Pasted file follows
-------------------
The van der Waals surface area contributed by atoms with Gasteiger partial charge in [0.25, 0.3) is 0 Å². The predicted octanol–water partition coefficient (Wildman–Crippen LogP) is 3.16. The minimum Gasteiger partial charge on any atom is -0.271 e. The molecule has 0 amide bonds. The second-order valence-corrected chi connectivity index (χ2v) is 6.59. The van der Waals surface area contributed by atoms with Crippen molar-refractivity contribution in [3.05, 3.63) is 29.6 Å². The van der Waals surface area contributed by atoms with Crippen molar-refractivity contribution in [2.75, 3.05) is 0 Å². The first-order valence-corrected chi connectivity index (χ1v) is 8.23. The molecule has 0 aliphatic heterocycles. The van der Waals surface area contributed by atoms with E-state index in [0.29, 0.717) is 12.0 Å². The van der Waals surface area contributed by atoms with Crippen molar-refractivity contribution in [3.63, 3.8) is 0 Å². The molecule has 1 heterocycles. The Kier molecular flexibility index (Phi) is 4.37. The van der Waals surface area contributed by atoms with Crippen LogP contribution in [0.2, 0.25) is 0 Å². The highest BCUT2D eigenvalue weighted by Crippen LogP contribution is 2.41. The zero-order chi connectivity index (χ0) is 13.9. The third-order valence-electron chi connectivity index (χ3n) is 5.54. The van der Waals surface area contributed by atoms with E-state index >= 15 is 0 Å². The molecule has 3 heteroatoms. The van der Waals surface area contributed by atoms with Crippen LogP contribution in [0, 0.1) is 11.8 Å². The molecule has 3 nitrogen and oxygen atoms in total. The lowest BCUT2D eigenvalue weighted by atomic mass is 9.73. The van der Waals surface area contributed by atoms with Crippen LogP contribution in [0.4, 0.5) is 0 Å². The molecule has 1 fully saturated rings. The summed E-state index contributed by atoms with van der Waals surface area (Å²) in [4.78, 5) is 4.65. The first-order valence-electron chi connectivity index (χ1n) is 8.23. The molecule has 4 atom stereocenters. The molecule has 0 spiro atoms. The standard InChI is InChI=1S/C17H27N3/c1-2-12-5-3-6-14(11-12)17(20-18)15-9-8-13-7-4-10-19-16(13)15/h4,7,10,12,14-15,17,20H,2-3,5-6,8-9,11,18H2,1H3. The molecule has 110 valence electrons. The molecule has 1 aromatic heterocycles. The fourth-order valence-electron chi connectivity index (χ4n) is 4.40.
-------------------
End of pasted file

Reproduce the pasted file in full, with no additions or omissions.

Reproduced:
The van der Waals surface area contributed by atoms with Gasteiger partial charge in [0.25, 0.3) is 0 Å². The predicted octanol–water partition coefficient (Wildman–Crippen LogP) is 3.16. The minimum Gasteiger partial charge on any atom is -0.271 e. The molecule has 0 amide bonds. The second-order valence-corrected chi connectivity index (χ2v) is 6.59. The van der Waals surface area contributed by atoms with Crippen molar-refractivity contribution in [3.05, 3.63) is 29.6 Å². The van der Waals surface area contributed by atoms with Crippen molar-refractivity contribution in [2.75, 3.05) is 0 Å². The first-order valence-corrected chi connectivity index (χ1v) is 8.23. The molecule has 0 aliphatic heterocycles. The van der Waals surface area contributed by atoms with E-state index in [0.29, 0.717) is 12.0 Å². The van der Waals surface area contributed by atoms with Crippen molar-refractivity contribution in [3.63, 3.8) is 0 Å². The molecule has 1 heterocycles. The Kier molecular flexibility index (Phi) is 4.37. The van der Waals surface area contributed by atoms with Crippen LogP contribution in [0.2, 0.25) is 0 Å². The highest BCUT2D eigenvalue weighted by Crippen LogP contribution is 2.41. The zero-order chi connectivity index (χ0) is 13.9. The third-order valence-electron chi connectivity index (χ3n) is 5.54. The van der Waals surface area contributed by atoms with E-state index >= 15 is 0 Å². The molecule has 3 heteroatoms. The van der Waals surface area contributed by atoms with Crippen LogP contribution in [0, 0.1) is 11.8 Å². The molecule has 3 nitrogen and oxygen atoms in total. The lowest BCUT2D eigenvalue weighted by atomic mass is 9.73. The van der Waals surface area contributed by atoms with Crippen LogP contribution in [0.4, 0.5) is 0 Å². The molecule has 1 fully saturated rings. The summed E-state index contributed by atoms with van der Waals surface area (Å²) in [4.78, 5) is 4.65. The first-order valence-electron chi connectivity index (χ1n) is 8.23. The molecule has 4 atom stereocenters. The molecule has 0 spiro atoms. The standard InChI is InChI=1S/C17H27N3/c1-2-12-5-3-6-14(11-12)17(20-18)15-9-8-13-7-4-10-19-16(13)15/h4,7,10,12,14-15,17,20H,2-3,5-6,8-9,11,18H2,1H3. The molecule has 110 valence electrons. The molecule has 1 aromatic heterocycles. The fourth-order valence-electron chi connectivity index (χ4n) is 4.40.